3rd Place

Burtons Suit Blues by Ed Broom

Right out of the chute (or shoot) a great pun, very creative use of the bookend. And the tone of the end bookend…marvellous. This tale also pays homage to the Jazz Micro Bookends contest a short while back which I thoroughly enjoyed. A sad yet hopeful mood piece, I grant it 3rd place.

2nd Place

The Implacable Nature of Being by A V Laidlaw

As a former front line civil servant, I couldn’t help but be drawn in to this sojourn into a bureaucratic maze. With the smooth use of the bookends and the agony of seeking a correction, I signed off on 2nd place.

Winner

Blackbird by Karl A Russell

This sad and beautiful story ripped my sometimes cynical heart out. There is a snippet of humour, a quiet bowl of sorrow, some learning (I was once a marriage commissioner – one specific role filled by a humanist ceremonial officiant, I discovered.) Quite a complete and oh so loving story. My 1st choice.

Blackbird

Karl A Russell

“Civil partnership, is that it?”

“What? No Mum, that’s something else.”

“Oh. Well, what’s that other one then? Humourist or whatever?”

I can’t talk to her, so I look out of the window instead. The smokers in the shelter look like bedraggled birds, waiting to spread dressing-gown wings and soar toward the sun. I wish I hadn’t quit.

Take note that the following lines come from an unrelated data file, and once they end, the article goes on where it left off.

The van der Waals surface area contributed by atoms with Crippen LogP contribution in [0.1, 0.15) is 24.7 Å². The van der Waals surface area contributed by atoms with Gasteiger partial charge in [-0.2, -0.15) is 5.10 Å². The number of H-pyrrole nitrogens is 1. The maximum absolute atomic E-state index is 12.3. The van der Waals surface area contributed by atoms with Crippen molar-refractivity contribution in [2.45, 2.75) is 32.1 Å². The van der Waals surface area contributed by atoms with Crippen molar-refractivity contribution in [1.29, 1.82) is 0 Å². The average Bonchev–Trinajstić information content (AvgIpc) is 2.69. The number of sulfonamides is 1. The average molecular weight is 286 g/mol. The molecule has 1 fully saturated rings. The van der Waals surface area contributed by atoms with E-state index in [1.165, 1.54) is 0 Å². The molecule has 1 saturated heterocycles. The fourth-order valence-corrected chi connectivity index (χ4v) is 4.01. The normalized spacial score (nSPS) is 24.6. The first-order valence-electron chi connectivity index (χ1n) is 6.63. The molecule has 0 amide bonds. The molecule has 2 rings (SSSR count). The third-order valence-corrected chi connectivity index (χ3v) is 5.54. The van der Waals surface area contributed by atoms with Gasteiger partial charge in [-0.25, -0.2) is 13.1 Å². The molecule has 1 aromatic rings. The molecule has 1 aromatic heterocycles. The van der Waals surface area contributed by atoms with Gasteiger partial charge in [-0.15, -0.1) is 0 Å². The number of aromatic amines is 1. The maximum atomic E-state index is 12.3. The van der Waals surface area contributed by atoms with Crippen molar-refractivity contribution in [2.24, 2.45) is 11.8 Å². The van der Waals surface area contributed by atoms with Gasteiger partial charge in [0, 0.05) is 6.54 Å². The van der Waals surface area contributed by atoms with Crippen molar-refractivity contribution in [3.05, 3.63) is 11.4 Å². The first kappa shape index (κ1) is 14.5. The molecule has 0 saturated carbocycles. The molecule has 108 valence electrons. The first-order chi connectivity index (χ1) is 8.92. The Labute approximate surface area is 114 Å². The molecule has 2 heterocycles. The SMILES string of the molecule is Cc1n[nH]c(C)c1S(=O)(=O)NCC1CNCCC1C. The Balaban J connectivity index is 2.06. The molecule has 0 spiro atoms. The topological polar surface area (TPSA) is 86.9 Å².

“We were partners though.”

I look back, feeling my throat tighten.

“I know Mum. I know.”

She looks like a little bird herself, perched at the bedside. She’s still holding his hand.

“It’s called a humanist ceremony. Yeah, I think he’d like that.”

She smiles through tears.

“Humanist. Yes, that’s right.”

Micro Bookends 1.50 – Results

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Oct 042015
 
Photo Credit: Nano Anderson via CC.

Photo Credit: Nano Anderson via CC.

Welcome to the results show. A wonderful collection of musical inspired tales this week. Here’re my winners:

Honourable Mentions

Man Talk by Stella Turner

A fun moment in a father son relationship. The son wants to discuss sophisticated topics like the Latin origin of the word ‘perfect’ (great use of the opening bookend by the way) and the pitch and tone of the guitarist. The father has his mind on the football. But they’re talking to each other and the most important thing.

My Final Guitar Lesson by A.J. Walker

I love the set-up here: a girl reads aloud from her boyfriends diary and is upset he’s amused that she hasn’t mastered the Bm7 chord. So she ‘Townsend’s the guitar’ into his skull. What a great line. Nice, natural use of the bookends.